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Process: Design Process

UXmatters has published 102 articles on the topic Design Process.

Top 3 Trending Articles on Design Process

  1. Creating a UX Design Style Guide

    November 18, 2019

    “A style guide is an artifact of design process. A design system is a living, funded product with a roadmap [and] backlog, serving an ecosystem.”—Nathan Curtis on Twitter

    As Nathan Curtis described on Twitter, a style guide is a document that a UX designer creates to document a growing and ever-evolving set of design guidelines that arise from the design process. In creating a style guide, UX designers are basically documenting their own thought process as they design a Web site, application, or system. Thus, the essence of creating a style guide is documenting your own design decisions. Who is the audience for this document? In this article, I’ll answer many important such questions about style guides to help UX designers create effective documentation. Read More

  2. Reviewing User Interfaces

    February 23, 2009

    Has your boss or a client ever asked you to review a user interface for a Web or desktop application? Perhaps the request went something like this: Can you just look over these new screens for us? Oh, and can you check the error messages, too? It won’t take long! And, by the way, we ship next month. Whether you are an interaction designer, usability professional, technical communicator, quality assurance engineer, or developer, reviewing a user interface typically means identifying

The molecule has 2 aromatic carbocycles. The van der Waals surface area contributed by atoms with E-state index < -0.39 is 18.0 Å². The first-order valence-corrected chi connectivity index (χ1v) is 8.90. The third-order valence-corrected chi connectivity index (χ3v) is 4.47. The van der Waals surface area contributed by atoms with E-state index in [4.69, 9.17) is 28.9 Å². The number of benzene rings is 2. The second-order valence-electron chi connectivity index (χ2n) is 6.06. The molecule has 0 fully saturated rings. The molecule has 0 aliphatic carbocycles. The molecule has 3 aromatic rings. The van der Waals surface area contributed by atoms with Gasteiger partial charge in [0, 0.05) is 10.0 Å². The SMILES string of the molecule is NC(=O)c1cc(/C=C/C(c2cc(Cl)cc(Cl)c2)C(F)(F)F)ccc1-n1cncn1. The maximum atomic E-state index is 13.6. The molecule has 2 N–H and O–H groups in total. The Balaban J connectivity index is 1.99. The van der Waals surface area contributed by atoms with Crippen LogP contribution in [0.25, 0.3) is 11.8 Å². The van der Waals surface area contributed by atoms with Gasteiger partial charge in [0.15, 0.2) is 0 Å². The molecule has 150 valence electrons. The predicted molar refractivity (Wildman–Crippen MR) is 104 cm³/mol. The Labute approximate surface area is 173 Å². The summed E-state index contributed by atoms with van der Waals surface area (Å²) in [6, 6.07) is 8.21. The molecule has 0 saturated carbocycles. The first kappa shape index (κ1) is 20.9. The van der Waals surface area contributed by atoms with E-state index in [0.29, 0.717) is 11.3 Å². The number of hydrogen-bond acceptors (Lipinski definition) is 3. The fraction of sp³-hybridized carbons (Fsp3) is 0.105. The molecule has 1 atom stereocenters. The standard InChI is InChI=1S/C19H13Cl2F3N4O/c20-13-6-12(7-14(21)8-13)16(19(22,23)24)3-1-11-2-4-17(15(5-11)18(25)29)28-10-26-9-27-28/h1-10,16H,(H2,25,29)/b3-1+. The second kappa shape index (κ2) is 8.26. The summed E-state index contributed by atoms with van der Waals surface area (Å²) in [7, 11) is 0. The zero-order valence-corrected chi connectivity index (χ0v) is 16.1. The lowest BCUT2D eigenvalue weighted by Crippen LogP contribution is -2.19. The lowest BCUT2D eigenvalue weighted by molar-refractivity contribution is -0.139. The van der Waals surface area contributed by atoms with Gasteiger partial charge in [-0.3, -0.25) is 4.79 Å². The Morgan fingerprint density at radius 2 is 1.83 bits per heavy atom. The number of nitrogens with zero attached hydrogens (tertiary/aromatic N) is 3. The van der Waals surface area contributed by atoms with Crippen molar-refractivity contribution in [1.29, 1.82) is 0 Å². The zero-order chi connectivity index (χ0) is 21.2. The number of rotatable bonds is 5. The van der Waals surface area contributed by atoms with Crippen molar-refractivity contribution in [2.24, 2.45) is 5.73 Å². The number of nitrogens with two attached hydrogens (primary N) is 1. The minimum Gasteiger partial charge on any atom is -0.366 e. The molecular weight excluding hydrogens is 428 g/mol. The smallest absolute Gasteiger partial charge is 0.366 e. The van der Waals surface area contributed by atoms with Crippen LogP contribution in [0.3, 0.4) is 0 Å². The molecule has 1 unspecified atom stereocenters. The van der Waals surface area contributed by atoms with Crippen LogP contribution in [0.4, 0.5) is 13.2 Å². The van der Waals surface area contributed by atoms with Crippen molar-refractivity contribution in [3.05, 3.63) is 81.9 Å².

• usability problems related to the layout, logical flow, and structure of the interface and inconsistencies in the design
    • non-compliance with standards
    • ambiguous wording in labels, dialog boxes, error messages, and onscreen user assistance
    • functional errors

    Read More

  3. Choosing the Right UX Process for Your Software-Development Model

    June 17, 2019

    “It’s very easy to be different, but very difficult to be better.”—Jonathan Ive, Chief Design Officer, Apple

    Deciding on the right product-development process for your team can often be a paradox. Maintaining balance amidst a proliferation of inconsistencies in product requirements and development outcomes is challenging for both large and mid-sized organizations —especially when teams lack any metrics to measure their impact on a release.

    Friction arises when there is a mismatch between the user’s mental model and product features. When a development team finds itself in an untenable situation, the blame game begins. But as Mad Men’s Don Draper often said, “Move forward.” Read More

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